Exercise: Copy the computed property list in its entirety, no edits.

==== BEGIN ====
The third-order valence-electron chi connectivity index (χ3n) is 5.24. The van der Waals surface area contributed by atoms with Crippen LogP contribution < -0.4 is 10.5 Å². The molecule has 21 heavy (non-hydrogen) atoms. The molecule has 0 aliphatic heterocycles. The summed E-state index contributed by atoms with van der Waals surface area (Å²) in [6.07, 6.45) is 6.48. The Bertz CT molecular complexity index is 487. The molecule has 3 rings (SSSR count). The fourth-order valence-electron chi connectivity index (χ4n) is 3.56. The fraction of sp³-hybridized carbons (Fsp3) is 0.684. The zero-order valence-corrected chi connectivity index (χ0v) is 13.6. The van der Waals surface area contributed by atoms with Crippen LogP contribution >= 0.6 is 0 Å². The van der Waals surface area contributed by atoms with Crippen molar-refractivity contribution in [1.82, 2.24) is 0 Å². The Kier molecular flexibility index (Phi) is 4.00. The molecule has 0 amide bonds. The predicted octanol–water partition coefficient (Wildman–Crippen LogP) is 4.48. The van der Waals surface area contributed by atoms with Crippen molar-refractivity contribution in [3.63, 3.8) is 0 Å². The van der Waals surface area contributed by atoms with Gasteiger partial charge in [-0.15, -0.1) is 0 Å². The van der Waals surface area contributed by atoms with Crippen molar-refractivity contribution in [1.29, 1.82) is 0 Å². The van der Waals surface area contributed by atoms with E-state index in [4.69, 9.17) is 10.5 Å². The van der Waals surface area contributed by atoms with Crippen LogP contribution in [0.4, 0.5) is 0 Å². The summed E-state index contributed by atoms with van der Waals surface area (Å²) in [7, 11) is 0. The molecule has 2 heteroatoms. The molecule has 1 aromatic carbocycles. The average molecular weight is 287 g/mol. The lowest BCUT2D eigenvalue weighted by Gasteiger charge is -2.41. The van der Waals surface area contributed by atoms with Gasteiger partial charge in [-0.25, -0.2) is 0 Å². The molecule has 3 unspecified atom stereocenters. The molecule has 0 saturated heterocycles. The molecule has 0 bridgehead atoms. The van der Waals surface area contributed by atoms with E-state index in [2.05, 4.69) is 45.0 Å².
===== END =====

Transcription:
The third-order valence-electron chi connectivity index (χ3n) is 5.24. The van der Waals surface area contributed by atoms with Crippen LogP contribution < -0.4 is 10.5 Å². The molecule has 21 heavy (non-hydrogen) atoms. The molecule has 0 aliphatic heterocycles. The summed E-state index contributed by atoms with van der Waals surface area (Å²) in [6.07, 6.45) is 6.48. The Bertz CT molecular complexity index is 487. The molecule has 3 rings (SSSR count). The fourth-order valence-electron chi connectivity index (χ4n) is 3.56. The fraction of sp³-hybridized carbons (Fsp3) is 0.684. The zero-order valence-corrected chi connectivity index (χ0v) is 13.6. The van der Waals surface area contributed by atoms with Crippen LogP contribution >= 0.6 is 0 Å². The van der Waals surface area contributed by atoms with Crippen molar-refractivity contribution in [1.82, 2.24) is 0 Å². The Kier molecular flexibility index (Phi) is 4.00. The molecule has 0 amide bonds. The predicted octanol–water partition coefficient (Wildman–Crippen LogP) is 4.48. The van der Waals surface area contributed by atoms with Crippen molar-refractivity contribution in [3.63, 3.8) is 0 Å². The van der Waals surface area contributed by atoms with Gasteiger partial charge in [-0.15, -0.1) is 0 Å². The van der Waals surface area contributed by atoms with Crippen molar-refractivity contribution in [1.29, 1.82) is 0 Å². The van der Waals surface area contributed by atoms with E-state index in [4.69, 9.17) is 10.5 Å². The van der Waals surface area contributed by atoms with Crippen LogP contribution in [0.4, 0.5) is 0 Å². The summed E-state index contributed by atoms with van der Waals surface area (Å²) in [7, 11) is 0. The molecule has 2 heteroatoms. The molecule has 1 aromatic carbocycles. The average molecular weight is 287 g/mol. The lowest BCUT2D eigenvalue weighted by Gasteiger charge is -2.41. The van der Waals surface area contributed by atoms with Gasteiger partial charge in [-0.25, -0.2) is 0 Å². The molecule has 3 unspecified atom stereocenters. The molecule has 0 saturated heterocycles. The molecule has 0 bridgehead atoms. The van der Waals surface area contributed by atoms with E-state index in [2.05, 4.69) is 45.0 Å².